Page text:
Michaela Bakala for Heroine magazine: Society's Progress Halts Without Media Education

February 3, 2022
The article by Michaela Bakala was written in collaboration with HEROINE magazine, where it was published on 3 February, 2022.  Purposeful lies, distorted facts, and alarmist news have been around for ages, but today, the speed with which they are spread, their elaboration, and influence has changed significantly. And since misinformation is likely to be with us for a long time to come, we must prepare for it properly. As a mum of four school-aged children during the transition to online learning, I have found that time spent on the internet and social media significantly impacts children. In the Czech Republic, schoolchildren aged 12-14 spend 184 minutes online every day, and this time continues to increase as they get older, with 15 and 16-year-olds surfing the internet for an average of 252 minutes. Yet, according to the EU Kids Online 2020 survey, only one-quarter of Czech children say they find it very easy to check the news and are confident about the value of the information they receive. Not that we adults are any better off... The solution and the best prevention is media education. Media literacy is becoming the key skill of our time. It is up to parents and teachers to develop children's ability to think critically about what they see, hear, and perhaps even read. But not all schools devote sufficient space to media education. There are several organizations currently active in the field of media education in the Czech Republic. Some of them offer unique or tailor-made programs for schools. The problem is that they are usually only known to those actively interested in the subject themselves. With our foundation, we decided to support the media education program One World at Schools (JSNS) of People in Need, which targets children aged 11-14 and includes working with teachers teaching media literacy. We must teach media literacy creatively for children in this critical age group. JSNS offers teachers inspiration, practical teaching materials, and the opportunity for further training.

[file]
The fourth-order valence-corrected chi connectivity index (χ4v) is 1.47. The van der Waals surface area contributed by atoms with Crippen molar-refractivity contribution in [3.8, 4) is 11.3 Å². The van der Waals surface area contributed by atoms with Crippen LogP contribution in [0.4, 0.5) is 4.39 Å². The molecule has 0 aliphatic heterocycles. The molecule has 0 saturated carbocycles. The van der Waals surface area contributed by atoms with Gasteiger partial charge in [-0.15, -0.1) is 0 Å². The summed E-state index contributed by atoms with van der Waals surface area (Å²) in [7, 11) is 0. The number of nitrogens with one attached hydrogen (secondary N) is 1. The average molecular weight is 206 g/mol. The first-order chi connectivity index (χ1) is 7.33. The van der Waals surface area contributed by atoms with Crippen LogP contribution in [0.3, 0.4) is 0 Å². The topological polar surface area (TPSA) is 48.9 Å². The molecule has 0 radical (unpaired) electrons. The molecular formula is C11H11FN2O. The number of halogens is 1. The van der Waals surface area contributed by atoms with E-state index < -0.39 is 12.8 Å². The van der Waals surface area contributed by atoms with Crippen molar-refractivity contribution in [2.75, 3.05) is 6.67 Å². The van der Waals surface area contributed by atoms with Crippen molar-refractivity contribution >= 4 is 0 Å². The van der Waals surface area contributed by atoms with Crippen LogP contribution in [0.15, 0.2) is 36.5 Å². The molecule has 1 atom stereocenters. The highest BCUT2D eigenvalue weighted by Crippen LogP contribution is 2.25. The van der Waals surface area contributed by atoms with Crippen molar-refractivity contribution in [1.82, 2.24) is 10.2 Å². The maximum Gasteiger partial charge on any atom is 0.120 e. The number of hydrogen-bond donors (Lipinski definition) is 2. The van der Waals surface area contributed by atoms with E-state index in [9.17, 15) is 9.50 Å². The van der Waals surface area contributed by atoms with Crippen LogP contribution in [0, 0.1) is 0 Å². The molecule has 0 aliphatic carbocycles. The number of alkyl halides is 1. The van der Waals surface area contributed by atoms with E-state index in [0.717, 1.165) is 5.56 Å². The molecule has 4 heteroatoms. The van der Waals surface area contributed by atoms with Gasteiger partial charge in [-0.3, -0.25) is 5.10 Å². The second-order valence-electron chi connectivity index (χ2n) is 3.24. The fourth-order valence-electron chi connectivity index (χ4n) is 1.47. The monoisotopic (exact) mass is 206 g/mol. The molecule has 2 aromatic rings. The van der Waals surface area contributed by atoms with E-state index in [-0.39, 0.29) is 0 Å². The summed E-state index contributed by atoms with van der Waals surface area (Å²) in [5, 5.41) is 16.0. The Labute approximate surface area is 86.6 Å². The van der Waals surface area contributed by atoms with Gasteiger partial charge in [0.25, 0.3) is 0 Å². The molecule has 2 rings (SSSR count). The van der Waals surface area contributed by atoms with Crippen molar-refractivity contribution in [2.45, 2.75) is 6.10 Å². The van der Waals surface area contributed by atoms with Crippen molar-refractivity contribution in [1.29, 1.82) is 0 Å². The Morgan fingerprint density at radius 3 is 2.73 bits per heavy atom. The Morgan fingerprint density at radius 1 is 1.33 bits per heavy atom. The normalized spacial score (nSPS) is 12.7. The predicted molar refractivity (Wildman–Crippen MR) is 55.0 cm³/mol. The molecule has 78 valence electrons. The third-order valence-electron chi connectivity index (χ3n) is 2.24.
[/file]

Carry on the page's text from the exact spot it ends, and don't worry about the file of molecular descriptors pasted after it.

So, what should children learn before they sit down at the computer or with their mobile phones again? And how can we as parents help them? Start by measuring your media literacy yourself or together with your children. You can also take the MQtester, available on the jsns.cz website where you will also get a lot of information and practical tips. The very first level of the test focuses on manipulation through photomontages. Videos and photos are among the most popular internet content; many, if not all, teenagers watch, share or create them themselves. But can they recognize whether the photos have been edited and thus its reality altered? There are many techniques used to manipulate the news in the media world. For example, an article's headline plays a significant role, as do the graphics used to embellish the report. In the test, you will see if you can spot fake news, deepfake, or hoax - quite possibly not, their danger lies in their veracity. But for children, it is essential to know that such frauds exist and understand who creates them and why. It is also helpful to be able to spot a fake account or a parody site. Media literacy also includes the ability to recognize advertising. The test, therefore, also offers specific examples of hidden forms of advertising that target children on social media. If you take the test with your children, which I highly recommend, you can compare answers and exchange opinions during the debate. The same goes for teachers; the test can be the basis for a proper and respectful discussion in the classroom. By the way, have you ever wondered when or in what subject your children will have media education classes at school? As a professional working in media and communication fields since the 1990s, I consider the spread of misinformation one of the most pressing issues facing the world today. We don't have to look far for examples. The current pan-democracy, which the whole world has been fighting for two years now, shows us the enormous power of fake news, its massive impact on the fragmentation of opinion, and consequently, on the division of society. We must assess the reliability of sources and respect facts and science because both are being questioned and relativized today. Let us not be drawn in by conspiracies and scared by obscure news with scandalous headlines. Instead, let us lead children to critical thinking and media literacy. Truthful information and transparency are the basis for the healthy functioning and prosperity of any democratic society. Michaela Bakala

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